The question of the “dark side of civil society” is based in a revitalized perspective of the relationship between civic engagement, social trust, and political participation. I want to introduce this background and its revival and where the “dark side” comes from. Theoretically, this is important because it begs the question of what the quality of civic engagement is, not just the quantity. It matters to current civic groups like nonprofits, foundations, and community organizations because these groups are front and center in the question of what makes for a good program, organization, and community.
The sociological tradition of researching civil society, particularly in the U.S., traces its origin to Alexis de Tocqueville’s Democracy in America in which Tocqueville celebrated Americans’ widespread, cross-class participation in mutual-benefit associations, social clubs, and politics. He argued that such participation taught Americans the virtues of democratic participation, social equality, and helping one another out. While this vision of participation never disappeared, it has been revived in sociology largely due to Robert Putnam‘s popular and widely influential Bowling Alone. Putnam picks up on Tocqueville’s argument that participation creates civic virtue and presents wide-reaching empirical evidence that Americans are participating less. The results, he argued, were declines in political participation, trust in others and the government, and increasing social isolation and crime (among many other things).
While the criticisms of Putnam are just as numerous as the graphs in his book, I will focus on one – that participation is virtuous. The locus of research on this issue has been on research looking at the relationships between organizational membership and trust. The traditional idea is that joining organizations, particularly ones with people who are not like you, makes you more trusting and tolerant of different people. The results show that, in some instances, participation does encourage trust while some participation does not. Putnam himself talks about this in his discussion of Bridging and Bonding social capital. In general, this positive relationship between participation and trust is not consistent and the conclusion largely drawn is that the kind and context of participation matters.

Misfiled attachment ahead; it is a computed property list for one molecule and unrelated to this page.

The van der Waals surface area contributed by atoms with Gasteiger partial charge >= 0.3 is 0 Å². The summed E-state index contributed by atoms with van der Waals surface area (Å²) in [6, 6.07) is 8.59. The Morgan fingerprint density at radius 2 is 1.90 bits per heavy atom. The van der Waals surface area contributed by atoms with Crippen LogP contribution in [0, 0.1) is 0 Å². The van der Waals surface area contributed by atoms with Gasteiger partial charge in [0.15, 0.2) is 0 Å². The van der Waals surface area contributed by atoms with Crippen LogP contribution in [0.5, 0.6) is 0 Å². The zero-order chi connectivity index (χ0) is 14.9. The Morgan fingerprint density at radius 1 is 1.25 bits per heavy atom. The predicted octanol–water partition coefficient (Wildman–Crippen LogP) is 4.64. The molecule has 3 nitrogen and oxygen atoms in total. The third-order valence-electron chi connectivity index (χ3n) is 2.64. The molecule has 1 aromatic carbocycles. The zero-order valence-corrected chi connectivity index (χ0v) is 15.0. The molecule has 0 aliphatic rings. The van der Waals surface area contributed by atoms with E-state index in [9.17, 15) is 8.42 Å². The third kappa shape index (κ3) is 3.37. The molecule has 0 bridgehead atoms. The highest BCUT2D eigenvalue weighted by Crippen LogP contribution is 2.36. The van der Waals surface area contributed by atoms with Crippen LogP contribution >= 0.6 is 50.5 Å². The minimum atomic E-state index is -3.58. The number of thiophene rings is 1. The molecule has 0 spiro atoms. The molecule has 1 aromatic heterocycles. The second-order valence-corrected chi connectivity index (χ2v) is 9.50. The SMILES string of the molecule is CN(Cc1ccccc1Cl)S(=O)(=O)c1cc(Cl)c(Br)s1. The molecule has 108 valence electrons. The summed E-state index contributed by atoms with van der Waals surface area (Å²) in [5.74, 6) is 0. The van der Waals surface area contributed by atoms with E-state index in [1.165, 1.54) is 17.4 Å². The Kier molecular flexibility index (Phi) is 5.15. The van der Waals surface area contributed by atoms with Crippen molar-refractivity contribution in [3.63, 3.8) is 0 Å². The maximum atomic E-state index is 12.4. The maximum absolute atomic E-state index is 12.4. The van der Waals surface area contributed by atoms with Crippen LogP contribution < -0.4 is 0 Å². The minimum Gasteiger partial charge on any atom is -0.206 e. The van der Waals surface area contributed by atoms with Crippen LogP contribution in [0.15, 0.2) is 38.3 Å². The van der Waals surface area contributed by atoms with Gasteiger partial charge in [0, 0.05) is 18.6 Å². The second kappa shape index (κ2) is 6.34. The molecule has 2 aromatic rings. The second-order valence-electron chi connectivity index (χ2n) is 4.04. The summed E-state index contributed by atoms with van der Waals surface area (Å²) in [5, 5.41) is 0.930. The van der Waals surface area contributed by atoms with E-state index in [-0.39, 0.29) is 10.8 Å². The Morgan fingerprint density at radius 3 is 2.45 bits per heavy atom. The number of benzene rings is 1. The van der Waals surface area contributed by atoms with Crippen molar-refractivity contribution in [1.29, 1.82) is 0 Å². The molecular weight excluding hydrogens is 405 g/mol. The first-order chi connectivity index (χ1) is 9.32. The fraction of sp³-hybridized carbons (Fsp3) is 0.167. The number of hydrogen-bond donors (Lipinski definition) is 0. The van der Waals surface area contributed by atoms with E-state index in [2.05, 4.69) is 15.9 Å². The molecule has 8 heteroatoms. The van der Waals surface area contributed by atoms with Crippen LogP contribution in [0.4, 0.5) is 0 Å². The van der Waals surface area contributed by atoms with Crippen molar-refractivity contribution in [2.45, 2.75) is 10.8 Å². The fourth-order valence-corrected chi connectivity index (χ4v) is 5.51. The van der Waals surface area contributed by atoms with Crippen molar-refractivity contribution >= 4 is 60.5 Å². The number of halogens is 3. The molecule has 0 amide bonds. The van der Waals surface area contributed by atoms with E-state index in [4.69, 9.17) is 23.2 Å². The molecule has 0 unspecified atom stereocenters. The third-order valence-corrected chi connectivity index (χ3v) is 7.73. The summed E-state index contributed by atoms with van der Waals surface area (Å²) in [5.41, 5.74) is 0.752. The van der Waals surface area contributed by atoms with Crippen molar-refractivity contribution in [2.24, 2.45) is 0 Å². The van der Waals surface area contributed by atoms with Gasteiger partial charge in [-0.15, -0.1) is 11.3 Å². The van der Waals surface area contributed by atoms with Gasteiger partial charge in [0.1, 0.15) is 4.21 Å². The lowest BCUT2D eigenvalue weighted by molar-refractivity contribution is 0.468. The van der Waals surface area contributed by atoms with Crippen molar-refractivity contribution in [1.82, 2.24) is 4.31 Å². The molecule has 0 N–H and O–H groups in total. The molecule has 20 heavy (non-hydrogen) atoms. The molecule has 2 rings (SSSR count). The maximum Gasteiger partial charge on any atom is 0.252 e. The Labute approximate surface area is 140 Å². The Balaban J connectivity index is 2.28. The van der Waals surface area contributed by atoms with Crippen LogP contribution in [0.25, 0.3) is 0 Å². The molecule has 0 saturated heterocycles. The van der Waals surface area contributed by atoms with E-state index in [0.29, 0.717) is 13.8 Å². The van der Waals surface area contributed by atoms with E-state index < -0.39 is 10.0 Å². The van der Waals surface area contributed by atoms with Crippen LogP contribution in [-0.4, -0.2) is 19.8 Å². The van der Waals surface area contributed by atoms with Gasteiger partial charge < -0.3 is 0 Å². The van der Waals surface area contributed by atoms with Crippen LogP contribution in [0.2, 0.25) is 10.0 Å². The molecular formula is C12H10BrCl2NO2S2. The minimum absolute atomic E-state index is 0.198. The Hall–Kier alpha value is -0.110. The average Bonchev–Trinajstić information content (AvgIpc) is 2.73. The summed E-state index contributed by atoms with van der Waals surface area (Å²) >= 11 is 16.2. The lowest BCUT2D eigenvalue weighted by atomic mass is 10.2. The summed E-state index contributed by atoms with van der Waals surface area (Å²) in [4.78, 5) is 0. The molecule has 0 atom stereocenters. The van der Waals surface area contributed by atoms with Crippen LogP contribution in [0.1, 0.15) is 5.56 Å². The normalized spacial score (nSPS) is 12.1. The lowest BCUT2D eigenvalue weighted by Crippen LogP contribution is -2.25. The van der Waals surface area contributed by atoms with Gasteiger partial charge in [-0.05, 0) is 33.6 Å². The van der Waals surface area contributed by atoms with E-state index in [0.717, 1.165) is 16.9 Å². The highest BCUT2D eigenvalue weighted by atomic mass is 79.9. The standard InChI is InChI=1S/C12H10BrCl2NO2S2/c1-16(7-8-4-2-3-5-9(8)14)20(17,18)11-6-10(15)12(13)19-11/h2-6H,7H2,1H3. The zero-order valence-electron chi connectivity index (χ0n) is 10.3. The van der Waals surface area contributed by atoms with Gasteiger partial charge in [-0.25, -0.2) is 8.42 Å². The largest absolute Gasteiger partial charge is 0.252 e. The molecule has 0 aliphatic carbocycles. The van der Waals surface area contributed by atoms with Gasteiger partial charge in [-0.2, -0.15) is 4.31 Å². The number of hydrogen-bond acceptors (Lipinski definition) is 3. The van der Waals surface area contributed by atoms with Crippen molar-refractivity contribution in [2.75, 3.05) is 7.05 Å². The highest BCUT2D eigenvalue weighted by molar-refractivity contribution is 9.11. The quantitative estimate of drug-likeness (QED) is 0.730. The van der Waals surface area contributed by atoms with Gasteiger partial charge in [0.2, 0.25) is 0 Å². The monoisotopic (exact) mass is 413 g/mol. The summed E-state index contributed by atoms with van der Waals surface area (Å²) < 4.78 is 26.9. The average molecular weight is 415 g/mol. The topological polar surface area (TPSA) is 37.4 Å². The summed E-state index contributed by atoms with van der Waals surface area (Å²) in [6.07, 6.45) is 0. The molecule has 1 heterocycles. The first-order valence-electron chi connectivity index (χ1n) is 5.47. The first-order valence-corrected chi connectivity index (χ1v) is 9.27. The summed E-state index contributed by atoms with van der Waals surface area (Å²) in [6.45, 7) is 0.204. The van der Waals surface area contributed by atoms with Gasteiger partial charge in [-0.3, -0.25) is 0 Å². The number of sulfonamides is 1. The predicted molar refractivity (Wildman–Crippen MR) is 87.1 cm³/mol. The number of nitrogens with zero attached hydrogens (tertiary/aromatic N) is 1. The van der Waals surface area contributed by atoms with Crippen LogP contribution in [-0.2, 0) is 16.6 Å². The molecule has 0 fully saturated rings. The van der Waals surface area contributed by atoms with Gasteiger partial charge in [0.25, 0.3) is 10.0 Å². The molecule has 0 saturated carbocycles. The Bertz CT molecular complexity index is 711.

The lesson is this: it matters whether you participate in a Parent Teacher Association or the Ku Klux Klan. It also matters whether or not you’re in a humanitarian organization in a totalitarian country versus a democratic country (very generally speaking). What I and others have taken from this is that we need to incorporate an understanding of the quality of civil society, not just the quantity.
Extensive investigations of the “dark side” of civil society have revealed numerous interesting hypotheses about how social terrors such as genocide, authoritarianism, fascism, and violence emerge from participatory democracies. Michael Mann, Jeffrey Kopstein, and Nancy Rosenblum are a few of the researchers who have focused extensively on these issues. While these extreme instances are instructive; another, more ambiguous approach is particularly relevant to anyone interested in how communities should organize.
Good organizations can behave badly. Engaged citizens can go over the edge. ACORN’s crippling scandal is a perfect example with instructive consequences. Understanding the causes and effects of these civic defections will enable community organizers, philanthropists, and policy-makers to understand how to create strong, high-quality civic communities and organizations. To underline this point, one of the few times a foundation has ever been sued by its grantees stemmed from the question of whether the community was capable enough to work together.
Ultimately, we need to understand how civic engagement goes wrong in combination with existing research on how it goes right. In this way, we can inoculate ourselves against civic defections and shape our volunteers, organizers, board members, and employees to promote a higher quality community both within and more broadly.